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HCL:Arndale

tagline: From openSUSE

Arndale Board

The Arndale Board is a developer board for evaluation of the Exynos 5 SoC.

Technical Data

  • Cortex-A15@1.7 GHz dual core subsystem with 64/128 bit SIMD NEON
  • 32KB(instruction)/32KB(DATA)L1 Cache and 1MB l2 Cache
  • 32-bit 800 MHz DDR3(L)/DDR3 2GB
  • Accelerator : Invensence MPU-6050
  • Gyro : Invensence MPU-6050
  • e-Compass : AKM -AK8963C
  • ITU 601 camera Interface
  • HDMI 1.4 interfaces with on-chip PHY
  • One channel eDP output Single WQXGA
  • MIPI DSI Standard Specification V1.01r11
  • MIPI CSI Standard Specification V1.0 Two ports
  • USB3.0 Host or Device 1-channel that supports SS(5Gbps) with on-chip PHY
  • USB2.0 Host or Device 1-channel that supports LS/FS/HS with on-chip PHY
  • USB HSIC 2-channel that supports 480Mbps with on-chip PHY
  • SATA 1.0/2.0/3.0 interface
  • One channel eMMC 4.5
  • One channel SDIO 3.0
  • Two channel SD 2.0
  • Four channel high-speed UART
  • (up to 3Mbps data rate for Bluetooth 2.0 EDR and IrDA 1.0SIR)
  • Three channel high-speed SPI
  • Three channel 24-bit I2S audio interface
  • Four channel I2C interface support , up 400kbps
  • Four channel HS-I2C up to 3.1Mps

Before installing an openSUSE image

Configure the board to boot from SD using this description In short, move the DIP switch(CFG1/SW1) to set it on SD/MMC boot. CFG1[1:6]: 000101 = eMMC boot  ; 001000 = SD/MMC boot

Installing the openSUSE Tumbleweed image

  1. Download the image you want (Leap is stable, Tumbleweed is rolling) from here:
    Susemini.png
    Version:
    Tumbleweed
    JeOS image E20 image XFCE image LXQT image X11 image
    If the direct links above do not work for you (as we are constantly building new images), please check the general download directory for the images.
  2. As root extract the image onto your SD card (replace sdX with the device name of your SD card).
    WARNING: all previous data on the SD card will be lost. Check first if the device you have selected is really your SD card!
     xzcat [image].raw.xz | dd bs=4M of=/dev/sdX iflag=fullblock oflag=direct; sync
  3. Alternatively can download Etcher, an open source tool to flash your image graphically.

  4. Insert the SD card with the openSUSE image into your board.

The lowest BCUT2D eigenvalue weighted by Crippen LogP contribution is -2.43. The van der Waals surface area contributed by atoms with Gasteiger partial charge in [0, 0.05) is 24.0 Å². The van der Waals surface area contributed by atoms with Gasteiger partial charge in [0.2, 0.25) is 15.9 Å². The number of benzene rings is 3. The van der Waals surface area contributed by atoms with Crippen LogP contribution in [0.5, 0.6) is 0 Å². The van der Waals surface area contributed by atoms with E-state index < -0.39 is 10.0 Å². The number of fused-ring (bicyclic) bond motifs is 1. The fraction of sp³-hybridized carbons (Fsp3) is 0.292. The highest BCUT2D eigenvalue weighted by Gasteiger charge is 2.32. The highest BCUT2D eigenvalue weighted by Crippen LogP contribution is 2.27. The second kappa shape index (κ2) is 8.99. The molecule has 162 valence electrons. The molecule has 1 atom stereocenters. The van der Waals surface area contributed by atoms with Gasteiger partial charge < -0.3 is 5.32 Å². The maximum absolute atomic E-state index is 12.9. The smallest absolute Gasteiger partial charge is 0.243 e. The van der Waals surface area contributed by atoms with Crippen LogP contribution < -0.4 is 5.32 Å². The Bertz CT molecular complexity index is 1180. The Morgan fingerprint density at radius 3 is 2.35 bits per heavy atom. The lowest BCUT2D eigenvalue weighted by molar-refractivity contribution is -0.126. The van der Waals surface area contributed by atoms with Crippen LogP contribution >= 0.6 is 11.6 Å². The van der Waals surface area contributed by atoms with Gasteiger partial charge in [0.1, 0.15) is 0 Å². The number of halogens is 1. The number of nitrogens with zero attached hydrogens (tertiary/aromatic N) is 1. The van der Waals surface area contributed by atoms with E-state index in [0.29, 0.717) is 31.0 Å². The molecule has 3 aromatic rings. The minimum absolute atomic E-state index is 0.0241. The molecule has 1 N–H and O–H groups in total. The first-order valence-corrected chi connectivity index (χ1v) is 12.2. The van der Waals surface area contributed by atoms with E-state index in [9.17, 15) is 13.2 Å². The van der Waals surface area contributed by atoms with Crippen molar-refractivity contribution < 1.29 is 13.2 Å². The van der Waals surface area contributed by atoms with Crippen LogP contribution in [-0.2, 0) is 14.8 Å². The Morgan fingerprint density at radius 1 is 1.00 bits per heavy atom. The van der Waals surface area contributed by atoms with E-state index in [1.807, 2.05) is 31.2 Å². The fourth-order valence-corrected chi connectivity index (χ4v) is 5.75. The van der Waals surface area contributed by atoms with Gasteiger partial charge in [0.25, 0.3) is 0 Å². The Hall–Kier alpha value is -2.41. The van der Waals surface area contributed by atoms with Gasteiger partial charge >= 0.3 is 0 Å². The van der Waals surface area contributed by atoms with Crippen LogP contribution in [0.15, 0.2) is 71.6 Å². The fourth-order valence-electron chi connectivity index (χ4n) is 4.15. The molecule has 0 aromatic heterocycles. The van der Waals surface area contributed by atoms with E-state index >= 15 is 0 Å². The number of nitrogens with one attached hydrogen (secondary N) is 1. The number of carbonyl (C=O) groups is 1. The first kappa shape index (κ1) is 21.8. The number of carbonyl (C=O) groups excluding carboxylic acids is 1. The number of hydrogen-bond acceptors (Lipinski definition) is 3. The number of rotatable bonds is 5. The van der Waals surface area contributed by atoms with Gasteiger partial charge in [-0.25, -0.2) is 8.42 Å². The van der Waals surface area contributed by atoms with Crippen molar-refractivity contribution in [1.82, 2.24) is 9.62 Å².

5. Connect the board to your PC via serial port (optional, but helpful for debugging; USB-TTL serial cable needed).
  6. Connect the board to your monitor (via DVI/HDMI, optional).
  7. Power on the board.
  8. Ethernet is configured to request an IP via DHCP, check your DHCP server for the board IP if used.
  9. Have a lot of fun...

Default login is root:linux, works on serial console, via ssh, GUI.


Installing the openSUSE 13.2 image

  1. Download the image you want (Leap is stable, Tumbleweed is rolling) from here:
    Susemini.png
    Version:
    13.2
    JeOS image E20 image XFCE image LXQT image X11 image
    If the direct links above do not work for you (as we are constantly building new images), please check the general download directory for the images.
  2. As root extract the image onto your SD card (replace sdX with the device name of your SD card).
    WARNING: all previous data on the SD card will be lost. Check first if the device you have selected is really your SD card!
     xzcat [image].raw.xz | dd bs=4M of=/dev/sdX iflag=fullblock oflag=direct; sync
  3. Alternatively can download Etcher, an open source tool to flash your image graphically.

  4. Insert the SD card with the openSUSE image into your board.
  5. Connect the board to your PC via serial port (optional, but helpful for debugging; USB-TTL serial cable needed).
  6. Connect the board to your monitor (via DVI/HDMI, optional).
  7. Power on the board.
  8. Walk through the first boot steps.
  9. Ethernet is configured to request an IP via DHCP, check your DHCP server for the board IP if used.
  10. Have a lot of fun...

Default login is root:linux, works on serial console, via ssh, GUI.


Installing the openSUSE 13.1 Image

  1. Configure the board to boot from SD using this description In short, move the DIP switch(CFG1/SW1) to set it on SD/MMC boot. CFG1[1:6]: 000101 = eMMC boot  ; 001000 = SD/MMC boot
  2. Download the latest image at http://download.opensuse.org/repositories/devel:/ARM:/13.1:/Contrib:/Arndale/images/ and choose between:
    1. JeOS image for a minimal system openSUSE-13.1-ARM-JeOS-arndale-*.raw.xz or
    2. XFCE image for a graphical system openSUSE-13.1-ARM-XFCE-arndale-*.raw.xz
  3. As root extract the image onto your SD-Card (replace sdX with the device name of your SD-Card). WARNING: all previous data on the SD-Card will be lost.
     xzcat [image].raw.xz | dd bs=4M of=/dev/sdX; sync
  4. Insert the SD-Card with the openSUSE image into your Arndale Board.
  5. Connect the Arndale Board to your PC via RS-232.
    1. Run a a terminal emulator on your PC, e.g. screen:
       screen /dev/ttyS0 115200
      Replace ttyS0 with the character device name of the serial port you connected the Arndale Board to (e.g. ttyUSB0 for a USB/Serial adapter).
  6. Power on the Arndale Board.
  7. Walk through the first boot steps on the serial console.
  8. Have a lot of fun...

Known Issues

  • Video is untested

KVM

The board and the openSUSE u-boot and kernel are KVM capable and enabled. All you need to do to get KVM working is

  • Install qemu from the Arndale repository
    $ zypper in qemu
  • Get a working guest kernel for versatile express
  • Run qemu with KVM enabled
    $ qemu-system-arm -nographic -enable-kvm -M vexpress-a15 -kernel guest_uImage -append 'console=ttyAMA0 root=/dev/vda2' -m 1G -cpu cortex-a15 -machine kernel_irqchip=on -dtb /usr/share/qemu/a15-guest.dtb -device virtio-blk,transport=virtio-mmio.0,drive=disk -drive file=disk.raw,id=disk,cache=unsafe